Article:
I was raised a member of a religious minority: I grew up Baptist in the overwhelmingly Catholic Louisiana. Forty-nine states are divided into counties. Louisiana is divided into parishes, i.e. religious (Catholic) districts.
In Starkville, Mississippi, alone, it seems you can't drive more than a few blocks without finding some kind of Baptist church. But when I left St. Charles Parish in 1986 (the entire east bank side the parish along the Mississippi River, which included at least five towns), there were a total of two Baptist churches that I knew of. One had less than 25 active members; the other maybe 75-100. Three towns separated them.
Mrs. Blair was of my parents' generation, and also grew up Baptist in a rural Louisiana parish. She used to sit on the school bus after it arrived at the public school each morning, ridiculed by the bus driver, teachers, her classmates and friends for not participating in the school-wide morning prayers – always distinctly Catholic and following Catholic rituals.
Catholic prayers and the Catholic Bible are somewhat different than general Protestant prayers and the general Protestant Bible. Of course, that's not all the Catholics' fault; they had the Christian biblical canon first, and then we Protestants came along and removed several books we decided weren't inspired by the Spirit of God. It's funny, because as a young Baptist I heard leaders quoting Revelation 22:18 and warning against the evils of Catholicism because “they” dared add books and writings to “God's infallible Word.”
Unlike Mrs. Blair, by the time I was riding the school bus, the public schools were not mandating Catholic readings or prayers in the schools. My Catholic neighbors, friends, teachers, school administrators, and civic officials were very generous and kind and never treated non-Catholics like unwanted outsiders. I am thankful for religious freedom which guaranteed that a member of the religious minority like me could go to a public school and not be expected to worship, pray, or give lip-service to the dominant religious tradition.
Back in the 1800s, though, violent riots erupted in New York, Boston, Philadelphia, and more. Why? Catholic immigrants came seeking the promised liberties and opportunities in the new United States, but instead found persecution from Protestants – the dominant religious tradition controlling the local governments. Two of the primary reasons justifying the murdering, vandalizing, and razing of churches were the Bible and school prayer: the Protestants didn't like the Catholic children bringing their “added-to” Bibles and their different types of prayers into the schools where Protestant Bibles were read and Protestant prayers were prayed openly, officially, daily.
This is why I am so passionate about the important Baptist gift to our nation: the separation of church and state.
Noted Baptist historian (and fine Mississippi boy) Walter Shurden describes it like this: “To be authentic, faith must be free. Genuine faith cannot be forced or denied by the state.”
It was a Baptist preacher from Massachusetts named John Leland who led a movement of Baptists, then a persecuted and alienated minority in the colonies, and directly influenced George Washington, James Madison, and many others. Leland and his ideas particularly influenced Madison who introduced the Bill of Rights into the U.S. Constitution, including the First Amendment: “Congress shall make no law respecting an establishment of religion, or prohibiting the free exercise thereof...”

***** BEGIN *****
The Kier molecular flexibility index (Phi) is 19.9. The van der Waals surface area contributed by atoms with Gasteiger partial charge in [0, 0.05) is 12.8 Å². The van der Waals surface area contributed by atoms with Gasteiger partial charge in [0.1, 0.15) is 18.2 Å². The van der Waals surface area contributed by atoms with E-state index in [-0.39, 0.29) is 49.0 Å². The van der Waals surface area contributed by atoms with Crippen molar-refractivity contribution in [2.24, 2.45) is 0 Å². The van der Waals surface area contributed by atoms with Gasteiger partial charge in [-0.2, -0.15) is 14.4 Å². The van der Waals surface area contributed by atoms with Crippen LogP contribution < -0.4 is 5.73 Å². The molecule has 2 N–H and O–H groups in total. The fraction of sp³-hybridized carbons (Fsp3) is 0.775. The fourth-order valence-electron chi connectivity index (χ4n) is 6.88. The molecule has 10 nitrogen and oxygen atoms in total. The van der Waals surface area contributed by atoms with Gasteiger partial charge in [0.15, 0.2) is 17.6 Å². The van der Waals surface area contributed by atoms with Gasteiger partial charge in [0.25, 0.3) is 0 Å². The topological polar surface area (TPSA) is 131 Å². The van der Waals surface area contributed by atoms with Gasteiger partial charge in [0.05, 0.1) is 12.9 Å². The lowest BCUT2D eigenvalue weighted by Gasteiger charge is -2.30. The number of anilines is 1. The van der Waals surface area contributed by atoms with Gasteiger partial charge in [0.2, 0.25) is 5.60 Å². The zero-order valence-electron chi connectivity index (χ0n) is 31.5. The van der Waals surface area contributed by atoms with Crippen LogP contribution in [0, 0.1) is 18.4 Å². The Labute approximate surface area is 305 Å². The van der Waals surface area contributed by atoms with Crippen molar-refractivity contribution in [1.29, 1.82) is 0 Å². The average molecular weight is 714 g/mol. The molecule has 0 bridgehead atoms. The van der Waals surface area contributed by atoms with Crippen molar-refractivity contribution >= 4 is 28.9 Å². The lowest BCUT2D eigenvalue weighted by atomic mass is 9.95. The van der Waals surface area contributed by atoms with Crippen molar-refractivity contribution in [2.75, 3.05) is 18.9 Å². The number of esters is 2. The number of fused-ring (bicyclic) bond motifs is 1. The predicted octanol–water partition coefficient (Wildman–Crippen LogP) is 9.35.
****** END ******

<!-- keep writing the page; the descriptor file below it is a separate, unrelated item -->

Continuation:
Without the passionate work of 18th Century Baptists like Roger Williams, Obadiah Holmes, Isaac Backus, and John Leland, the variety of state religious groups (led by Puritans, Anglicans, and other Christian variations) would have continued to restrict and punish everyone who dared not give at least lip service to their particular legislated beliefs.
Baptists were a distrusted and persecuted bunch in early America because Baptists emphasized soul freedom: that “inalienable right and responsibility of every person to deal with God without the imposition of creed, the interference of clergy, or the intervention of civil government.”
It is now 2017, not 1776. Baptists are now in the majority, and many of us have forgotten that we were once the religious minority.
My Baptist ancestors knew firsthand what it was like to live under the political rule of other Christians who didn't like the way they baptized or prayed or received Communion or insisted upon individual responsibility to God.
My Baptist ancestors knew how unpleasant it is to live under the intolerance that develops whenever church becomes state and state becomes church.
And, my Baptist ancestors sought to do to others what they would have done to them – respect freedom of conscience and religious liberty.
As I celebrated our nation's great promises and ideals this past Fourth of July, I gave thanks for the separation of church and state which promised me freedom to practice my Baptist tradition in Catholic Louisiana. And, I recommitted myself to fighting for and protecting that same freedom for all others: freedom to be Catholic, or Methodist, or Presbyterian, or Church of God in Christ, or Morman, or Jewish, or Buddhist, or Hindu, or Muslim, and the freedom to not believe or not practice any religion whatsoever.
It's a radical concept of freedom, and a radical gift from the once-radical on-the-margins Baptists. It's a shame so many of us Baptists have forgotten it.